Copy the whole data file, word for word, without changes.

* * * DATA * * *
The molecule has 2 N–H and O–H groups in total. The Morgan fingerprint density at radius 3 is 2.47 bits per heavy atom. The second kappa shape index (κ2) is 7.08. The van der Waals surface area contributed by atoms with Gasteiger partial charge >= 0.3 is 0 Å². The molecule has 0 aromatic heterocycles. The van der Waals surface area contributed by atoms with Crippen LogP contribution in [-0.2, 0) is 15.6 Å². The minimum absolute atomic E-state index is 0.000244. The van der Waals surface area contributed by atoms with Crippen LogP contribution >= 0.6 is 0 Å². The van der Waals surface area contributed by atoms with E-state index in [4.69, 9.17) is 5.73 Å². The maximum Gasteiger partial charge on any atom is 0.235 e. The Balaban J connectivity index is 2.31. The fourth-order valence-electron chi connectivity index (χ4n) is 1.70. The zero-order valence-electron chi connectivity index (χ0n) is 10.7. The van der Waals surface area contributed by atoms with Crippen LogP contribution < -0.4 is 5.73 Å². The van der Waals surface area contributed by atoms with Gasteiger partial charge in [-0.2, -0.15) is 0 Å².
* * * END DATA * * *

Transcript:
The molecule has 2 N–H and O–H groups in total. The Morgan fingerprint density at radius 3 is 2.47 bits per heavy atom. The second kappa shape index (κ2) is 7.08. The van der Waals surface area contributed by atoms with Gasteiger partial charge >= 0.3 is 0 Å². The molecule has 0 aromatic heterocycles. The van der Waals surface area contributed by atoms with Crippen LogP contribution in [-0.2, 0) is 15.6 Å². The minimum absolute atomic E-state index is 0.000244. The van der Waals surface area contributed by atoms with Crippen LogP contribution >= 0.6 is 0 Å². The van der Waals surface area contributed by atoms with E-state index in [4.69, 9.17) is 5.73 Å². The maximum Gasteiger partial charge on any atom is 0.235 e. The Balaban J connectivity index is 2.31. The fourth-order valence-electron chi connectivity index (χ4n) is 1.70. The zero-order valence-electron chi connectivity index (χ0n) is 10.7. The van der Waals surface area contributed by atoms with Crippen LogP contribution < -0.4 is 5.73 Å². The van der Waals surface area contributed by atoms with Gasteiger partial charge in [-0.2, -0.15) is 0 Å².